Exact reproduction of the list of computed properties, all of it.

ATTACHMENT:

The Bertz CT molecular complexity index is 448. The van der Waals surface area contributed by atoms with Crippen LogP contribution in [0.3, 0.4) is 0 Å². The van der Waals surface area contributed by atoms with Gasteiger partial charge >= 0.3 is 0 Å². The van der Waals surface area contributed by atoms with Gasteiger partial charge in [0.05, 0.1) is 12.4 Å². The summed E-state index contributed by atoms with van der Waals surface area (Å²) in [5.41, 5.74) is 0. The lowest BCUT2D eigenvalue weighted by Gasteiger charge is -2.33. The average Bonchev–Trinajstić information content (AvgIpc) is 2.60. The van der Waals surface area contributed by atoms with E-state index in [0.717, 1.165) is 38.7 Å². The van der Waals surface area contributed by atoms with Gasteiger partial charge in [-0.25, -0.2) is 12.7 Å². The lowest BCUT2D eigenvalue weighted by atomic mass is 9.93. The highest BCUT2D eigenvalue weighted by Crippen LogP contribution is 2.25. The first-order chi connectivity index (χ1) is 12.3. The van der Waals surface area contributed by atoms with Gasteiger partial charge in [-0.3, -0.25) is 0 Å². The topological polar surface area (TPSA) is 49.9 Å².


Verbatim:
The Bertz CT molecular complexity index is 448. The van der Waals surface area contributed by atoms with Crippen LogP contribution in [0.3, 0.4) is 0 Å². The van der Waals surface area contributed by atoms with Gasteiger partial charge >= 0.3 is 0 Å². The van der Waals surface area contributed by atoms with Gasteiger partial charge in [0.05, 0.1) is 12.4 Å². The summed E-state index contributed by atoms with van der Waals surface area (Å²) in [5.41, 5.74) is 0. The lowest BCUT2D eigenvalue weighted by Gasteiger charge is -2.33. The average Bonchev–Trinajstić information content (AvgIpc) is 2.60. The van der Waals surface area contributed by atoms with E-state index in [0.717, 1.165) is 38.7 Å². The van der Waals surface area contributed by atoms with Gasteiger partial charge in [-0.25, -0.2) is 12.7 Å². The lowest BCUT2D eigenvalue weighted by atomic mass is 9.93. The highest BCUT2D eigenvalue weighted by Crippen LogP contribution is 2.25. The first-order chi connectivity index (χ1) is 12.3. The van der Waals surface area contributed by atoms with Gasteiger partial charge in [-0.3, -0.25) is 0 Å². The topological polar surface area (TPSA) is 49.9 Å².